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Guest Alessandro Milan

Douglas Haig VS. Lloyd George

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Guest Alessandro Milan

Please join this forum and let's hear it from you guys, what is your opinion about the obnoxious behaviour of the British PM vs. the rigid, determined and maybe too much inflexible Army's scheme to win the war...

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Jonathan Saunders

I think obnoxious is a little strong. What you have to remember here is that L-G was answerable to the people ... the electorate. Haig was not. Also the extent of L-G's responsiblity was far greater than Haig's. When the time came in 1918, L-G sent the reinforcements that Haig required however I can understand his reasons for not readily providing additional troops after the debacle of the Somme and Third Ypres.

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armourersergeant

I think that it is worth noting that most of the senior generals during WW1 carrried on their own forms of politics both almost openly and clandestinely. Many used it to secure higher positions and many just to stay where they were.

I am no lover of LG but I am also the first to admit that Haig was one of the worst 'Political' Generals of ww1. he went behind the back of his superior (French) and then used his connections to keep himself there wether that was for the good of the army etc is another question but it doesnt change tha fact that Haig was a political general.

Arm.

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RodB

Some of the most frightening and depressing documents I have read were Haig's reports to parliament from the front. He talks about the first day on the Somme as a victory, and his justification of all the casualties of the war was that they were comparable to the enemy's. Not surprising LG held troops back.

Haig saw it as his personal war, saying I did this, I attacked here, my campaign on the Ancre forced the enemy back...

You can read the whole sad saga at

http://www.firstworldwar.com/source/haig_despatches.htm .

Having said this, Haig appears justified in getting rid of French, who appeared both defeatest and incompetent. Haig had the political skills to get the shells and guns he needed.

I get the impression the problem wasn't so much Haig as Rawlinson and Gough, who didn't appear to learn from mistakes and whose planning was minimal and sloppy. After the Somme it should have been obvious to Haig that these 2 were not military geniuses. Haig himself was all in favour of new weapons and tactics and can't really be blaimed if he had few Byngs, Plumers and Monashs.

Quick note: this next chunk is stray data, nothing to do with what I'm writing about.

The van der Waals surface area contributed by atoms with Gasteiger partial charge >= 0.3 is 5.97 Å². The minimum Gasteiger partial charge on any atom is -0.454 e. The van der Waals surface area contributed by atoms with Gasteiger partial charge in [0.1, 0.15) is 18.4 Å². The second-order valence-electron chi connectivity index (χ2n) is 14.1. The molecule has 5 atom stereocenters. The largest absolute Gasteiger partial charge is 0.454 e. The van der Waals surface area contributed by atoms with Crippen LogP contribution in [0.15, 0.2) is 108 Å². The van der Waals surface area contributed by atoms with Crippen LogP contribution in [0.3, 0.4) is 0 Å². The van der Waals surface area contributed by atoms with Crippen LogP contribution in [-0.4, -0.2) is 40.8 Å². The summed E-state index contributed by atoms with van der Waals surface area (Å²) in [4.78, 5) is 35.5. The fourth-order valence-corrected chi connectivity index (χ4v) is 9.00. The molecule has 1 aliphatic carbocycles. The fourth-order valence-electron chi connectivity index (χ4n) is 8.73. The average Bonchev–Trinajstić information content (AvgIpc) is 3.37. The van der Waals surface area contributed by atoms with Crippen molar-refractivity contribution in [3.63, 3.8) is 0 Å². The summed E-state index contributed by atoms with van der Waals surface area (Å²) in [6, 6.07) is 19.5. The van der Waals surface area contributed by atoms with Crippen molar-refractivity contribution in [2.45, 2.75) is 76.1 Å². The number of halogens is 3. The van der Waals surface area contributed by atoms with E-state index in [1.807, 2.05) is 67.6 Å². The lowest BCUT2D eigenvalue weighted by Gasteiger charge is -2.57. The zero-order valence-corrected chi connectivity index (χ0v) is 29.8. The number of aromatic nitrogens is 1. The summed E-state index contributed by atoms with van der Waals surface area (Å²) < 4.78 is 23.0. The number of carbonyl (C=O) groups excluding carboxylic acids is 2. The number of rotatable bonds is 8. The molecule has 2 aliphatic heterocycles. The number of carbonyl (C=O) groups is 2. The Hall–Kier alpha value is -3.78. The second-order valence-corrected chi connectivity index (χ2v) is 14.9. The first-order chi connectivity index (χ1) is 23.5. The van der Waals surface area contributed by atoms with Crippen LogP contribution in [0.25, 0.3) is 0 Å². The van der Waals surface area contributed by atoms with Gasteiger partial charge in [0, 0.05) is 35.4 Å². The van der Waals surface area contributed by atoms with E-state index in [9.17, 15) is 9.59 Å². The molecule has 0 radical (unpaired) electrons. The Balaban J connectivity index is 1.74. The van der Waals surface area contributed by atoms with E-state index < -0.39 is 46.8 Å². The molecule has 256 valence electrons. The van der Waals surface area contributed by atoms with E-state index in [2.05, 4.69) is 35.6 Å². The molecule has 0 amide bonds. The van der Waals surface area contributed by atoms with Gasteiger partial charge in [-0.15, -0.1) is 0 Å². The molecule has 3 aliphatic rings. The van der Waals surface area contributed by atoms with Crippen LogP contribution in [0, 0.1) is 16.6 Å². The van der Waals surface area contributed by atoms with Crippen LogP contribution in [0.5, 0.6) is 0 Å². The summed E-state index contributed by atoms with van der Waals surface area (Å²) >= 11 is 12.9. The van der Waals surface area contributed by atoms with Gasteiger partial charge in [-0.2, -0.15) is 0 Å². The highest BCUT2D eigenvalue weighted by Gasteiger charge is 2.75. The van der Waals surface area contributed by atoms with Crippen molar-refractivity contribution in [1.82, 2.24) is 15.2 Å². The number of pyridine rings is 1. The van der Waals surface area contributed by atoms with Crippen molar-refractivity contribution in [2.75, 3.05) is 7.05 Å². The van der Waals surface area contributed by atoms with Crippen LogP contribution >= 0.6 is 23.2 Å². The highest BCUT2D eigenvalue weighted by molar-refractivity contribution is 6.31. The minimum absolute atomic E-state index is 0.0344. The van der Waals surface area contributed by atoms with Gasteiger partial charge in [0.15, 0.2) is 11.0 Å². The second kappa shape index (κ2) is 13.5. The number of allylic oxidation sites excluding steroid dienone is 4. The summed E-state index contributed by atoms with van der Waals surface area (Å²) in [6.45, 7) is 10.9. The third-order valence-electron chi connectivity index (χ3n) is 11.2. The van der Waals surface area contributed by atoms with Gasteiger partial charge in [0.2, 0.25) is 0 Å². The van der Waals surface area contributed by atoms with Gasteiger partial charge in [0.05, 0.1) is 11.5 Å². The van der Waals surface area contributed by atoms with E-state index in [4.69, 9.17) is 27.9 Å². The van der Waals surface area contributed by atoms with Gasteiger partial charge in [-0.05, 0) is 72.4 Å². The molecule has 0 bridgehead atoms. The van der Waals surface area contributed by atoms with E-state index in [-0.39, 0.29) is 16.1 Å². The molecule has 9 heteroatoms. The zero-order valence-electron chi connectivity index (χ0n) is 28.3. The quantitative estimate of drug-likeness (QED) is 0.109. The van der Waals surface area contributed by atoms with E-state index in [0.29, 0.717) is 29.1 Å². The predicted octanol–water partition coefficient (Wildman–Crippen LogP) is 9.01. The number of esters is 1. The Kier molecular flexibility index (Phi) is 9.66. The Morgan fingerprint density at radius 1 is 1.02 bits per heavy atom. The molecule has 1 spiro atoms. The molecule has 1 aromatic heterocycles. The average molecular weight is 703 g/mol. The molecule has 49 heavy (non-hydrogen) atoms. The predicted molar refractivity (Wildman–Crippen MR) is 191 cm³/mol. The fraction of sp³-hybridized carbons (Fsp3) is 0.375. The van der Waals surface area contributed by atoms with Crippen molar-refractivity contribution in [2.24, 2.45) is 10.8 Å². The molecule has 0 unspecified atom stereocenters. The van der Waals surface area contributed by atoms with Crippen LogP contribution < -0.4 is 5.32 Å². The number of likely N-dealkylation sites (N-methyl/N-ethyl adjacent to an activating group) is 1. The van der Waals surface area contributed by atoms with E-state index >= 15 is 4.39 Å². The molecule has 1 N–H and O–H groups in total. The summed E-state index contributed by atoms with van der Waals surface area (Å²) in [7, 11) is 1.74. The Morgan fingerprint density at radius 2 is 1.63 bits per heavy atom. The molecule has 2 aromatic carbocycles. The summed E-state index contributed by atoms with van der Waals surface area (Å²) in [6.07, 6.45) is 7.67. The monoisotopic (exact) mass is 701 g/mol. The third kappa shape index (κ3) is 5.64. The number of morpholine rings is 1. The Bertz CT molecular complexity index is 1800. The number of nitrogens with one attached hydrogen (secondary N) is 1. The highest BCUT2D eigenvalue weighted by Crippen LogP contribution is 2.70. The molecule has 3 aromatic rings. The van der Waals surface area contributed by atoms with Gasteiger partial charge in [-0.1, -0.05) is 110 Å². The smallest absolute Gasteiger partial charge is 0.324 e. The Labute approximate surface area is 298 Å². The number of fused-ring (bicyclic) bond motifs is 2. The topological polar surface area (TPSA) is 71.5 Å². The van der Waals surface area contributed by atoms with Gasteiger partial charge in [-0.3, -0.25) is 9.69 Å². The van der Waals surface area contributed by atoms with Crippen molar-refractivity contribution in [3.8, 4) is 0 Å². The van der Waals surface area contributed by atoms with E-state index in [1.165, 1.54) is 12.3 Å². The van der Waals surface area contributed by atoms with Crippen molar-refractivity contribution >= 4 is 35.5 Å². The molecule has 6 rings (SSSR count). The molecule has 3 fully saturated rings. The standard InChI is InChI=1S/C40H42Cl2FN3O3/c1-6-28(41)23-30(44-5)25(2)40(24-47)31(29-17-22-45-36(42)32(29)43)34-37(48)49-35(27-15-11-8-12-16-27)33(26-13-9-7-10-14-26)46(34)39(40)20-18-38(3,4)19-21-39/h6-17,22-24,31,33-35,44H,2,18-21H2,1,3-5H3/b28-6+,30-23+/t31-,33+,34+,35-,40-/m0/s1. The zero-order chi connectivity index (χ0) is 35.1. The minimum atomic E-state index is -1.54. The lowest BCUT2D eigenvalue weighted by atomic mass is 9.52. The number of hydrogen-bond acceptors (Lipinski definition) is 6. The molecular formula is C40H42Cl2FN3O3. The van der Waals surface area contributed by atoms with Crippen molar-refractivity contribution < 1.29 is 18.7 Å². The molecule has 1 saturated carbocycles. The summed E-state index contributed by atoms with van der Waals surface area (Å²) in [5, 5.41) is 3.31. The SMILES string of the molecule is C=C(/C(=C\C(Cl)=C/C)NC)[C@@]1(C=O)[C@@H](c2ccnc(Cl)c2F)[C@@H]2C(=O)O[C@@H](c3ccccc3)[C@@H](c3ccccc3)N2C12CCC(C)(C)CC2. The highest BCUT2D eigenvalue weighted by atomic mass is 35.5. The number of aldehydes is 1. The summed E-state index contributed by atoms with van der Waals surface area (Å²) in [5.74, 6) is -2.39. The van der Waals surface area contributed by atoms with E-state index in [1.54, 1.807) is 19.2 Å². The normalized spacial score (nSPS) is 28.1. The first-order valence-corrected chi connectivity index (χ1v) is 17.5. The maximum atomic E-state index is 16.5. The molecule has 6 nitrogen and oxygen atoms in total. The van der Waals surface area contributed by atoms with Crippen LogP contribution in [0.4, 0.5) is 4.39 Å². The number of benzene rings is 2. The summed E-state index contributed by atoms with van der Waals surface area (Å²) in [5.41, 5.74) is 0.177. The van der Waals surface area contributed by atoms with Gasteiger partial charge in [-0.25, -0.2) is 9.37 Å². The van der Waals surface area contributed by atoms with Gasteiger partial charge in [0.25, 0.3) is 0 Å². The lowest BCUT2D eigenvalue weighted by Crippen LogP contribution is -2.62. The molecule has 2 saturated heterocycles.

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Guest Alessandro Milan

So Guys, who would you vouch for, Lloyd George or Herbert Asquith?

Did any of you read the former's War Memories? If so, could you give me your opinion of the book?

I understand that D.H. was so loyal to his superiors, as well as to his subalterns, that he never took the liberty of "Limoging" any of his Generals, and that proved as big a mistake as letting Gough divert from the originally planned attack during the Flanders Offensive of 1917.

D.H. was "dancing with the devil", in terms of good political relationship with the King, etc., but I am under the impression that he never took full advantage of these privileges, nor tried to exploit any difficult situation by showing off these allegiances of his. :ph34r:

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Guest Hussar
He talks about the first day on the Somme as a victory, and his justification of all the casualties of the war was that they were comparable to the enemy's. Not surprising LG held troops back.

Haig saw it as his personal war, saying I did this, I attacked here, my campaign on the Ancre forced the enemy back...

You have to take his position into account.

He was giving information to 'civilians' on the 'Home Front' so his communiques had to be as 'upbeat' as possible for the good of morale. Bear in mind that these despatches were being published in the Daily Papers and would have been eagerly read by, not just the population of Britain but, the Empire AND the German High Command.

LG was in no way justified in holding back reserves. He did this because of his own misguided opinions on how the war should be fought.

When referring to operations as " I did this" and " MY campaign" it was not for self aggrandissement but rather in HIS position as C in C of the British Army, taking full RESPONSIBILITY for operations, as opposed to full credit.

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